I called for an appointment. The receptionist wanted to know why. “I guess just to talk,” I said. They sent me an online questionnaire. I filled it in, hit “send.” A couple days later I realized what just happened.

It was Memorial Day. Most people had the day off and were doing the usual things you do on a holiday weekend. That’s not my reality anymore. Hiking, biking, long walks… never mind the details, the short version is that these days I can’t do lots of things on purpose that I used to do on autopilot.

On the other hand, my overall mind-body health that has never been richer and fuller. I’ve done my best to deal with MS, embrace its losses and turn them into gains. MS has become my life practice for optimal health. I’m grateful, and amazed. But despite all that, there’s still one gift MS still hasn’t given me that I want more than all the others:

To be rid of it.

But here’s the funny thing: when I filled out the neurologist’s office questionnaire, I didn’t answer the questions from the perspective of MS. Instead, I answered from the wellbeing point of view. “Life is good!” I basically said. “I do everything I want!” That’s true: it is, and I do. It’s just that what I want and what I do have changed.

After I hit the send button I had this thought: maybe that’s not what the questionnaire was asking; maybe it wanted to know about what things are like for me with MS. Well now… that changes everything.

After several years of aggressive physical training (and this year I added a special new diet, too), I had viewed the questionnaire from the perspective of the “New Normal” that’s been patterned into my brain, thanks to this amazing thing called neuroplasticity. The New Normal has become so… well, normal… that I was blind to the way things used to be!

The New Normal is the perspective of a changed brain. It’s not because I’m such a great guy and have a great attitude or anything like that, it’s because our brains rewire themselves as a result of consistent focus. Jeffrey Schwartz and Sharon Begley describe this process in their book, The Mind and the Brain:

The time has come for science to confront the serious implications of the fact that directed, willed mental activity can clearly and systematically alter brain function; that the exertion of willful effort generates physical force that has the power to change how the brain works and even its physical structure. The result is directed neuroplasticity.

Directed neuroplasticity creates the New Normal. And in my case, it blinded me to the Old Normal.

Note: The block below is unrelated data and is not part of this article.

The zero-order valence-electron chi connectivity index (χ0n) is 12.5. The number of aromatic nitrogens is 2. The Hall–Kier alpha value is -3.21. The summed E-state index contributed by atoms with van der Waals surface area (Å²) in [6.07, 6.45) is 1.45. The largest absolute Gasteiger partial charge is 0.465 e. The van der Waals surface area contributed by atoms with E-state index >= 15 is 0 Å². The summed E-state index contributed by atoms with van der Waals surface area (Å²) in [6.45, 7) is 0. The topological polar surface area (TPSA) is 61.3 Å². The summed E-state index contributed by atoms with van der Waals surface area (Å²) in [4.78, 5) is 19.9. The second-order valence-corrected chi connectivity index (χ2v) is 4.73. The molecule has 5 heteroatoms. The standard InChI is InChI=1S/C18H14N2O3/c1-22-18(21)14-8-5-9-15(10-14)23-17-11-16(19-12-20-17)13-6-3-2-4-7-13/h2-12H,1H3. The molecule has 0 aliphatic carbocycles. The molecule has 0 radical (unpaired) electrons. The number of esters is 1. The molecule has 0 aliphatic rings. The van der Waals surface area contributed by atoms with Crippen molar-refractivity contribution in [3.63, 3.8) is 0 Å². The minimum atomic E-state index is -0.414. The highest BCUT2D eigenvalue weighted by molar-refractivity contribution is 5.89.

Which makes me ask: In light of the power of our brains to change themselves, is there anything we don’t dare hope for anymore?

This year’s fourth annual Running Past Our Limits series is an abbreviated version of a longer series I posted on my personal blog earlier this year. You can go there to get the whole thing if you like!

Running Past Our Limits 2015 (Part 4): Delusional

rhodesMy wife Janet brought home a book from the library. “This was calling me,” she said, “To give to you.”

It was Supersurvivors: The Surprising Link Between Suffering and Success. Click this link and watch the trailer. It’s short, and worth it. Go ahead, we’ll wait.

The authors define “supersurvivors” this way:

They bounce forward, and in truly remarkable ways. . . . They move beyond mere resilience. They transform the meaning of their potential tragedies by making them the basis for change.

Yes, the book was for me. I understood the people and their stories on a level where still waters run deep. They weren’t inspirational, they were satisfying in their matter-of-factness. Two stories in particular spoke to me.

Alan Lock always knew he’d be career military. A genetic eye condition made him legally blind at age 23, ending his career in the Royal Air Force.

All his life, people had been telling swimmer Maarten van der Weijden he was destined for Olympic gold, and he was proving them right until his path to the medal podium was halted by cancer with a 30% survival rate.

What happened next? Alan became the first legally blind person to row a boat across the Atlantic Ocean. After three years, Maarten’s cancer was gone. Five years later, he won Olympic gold.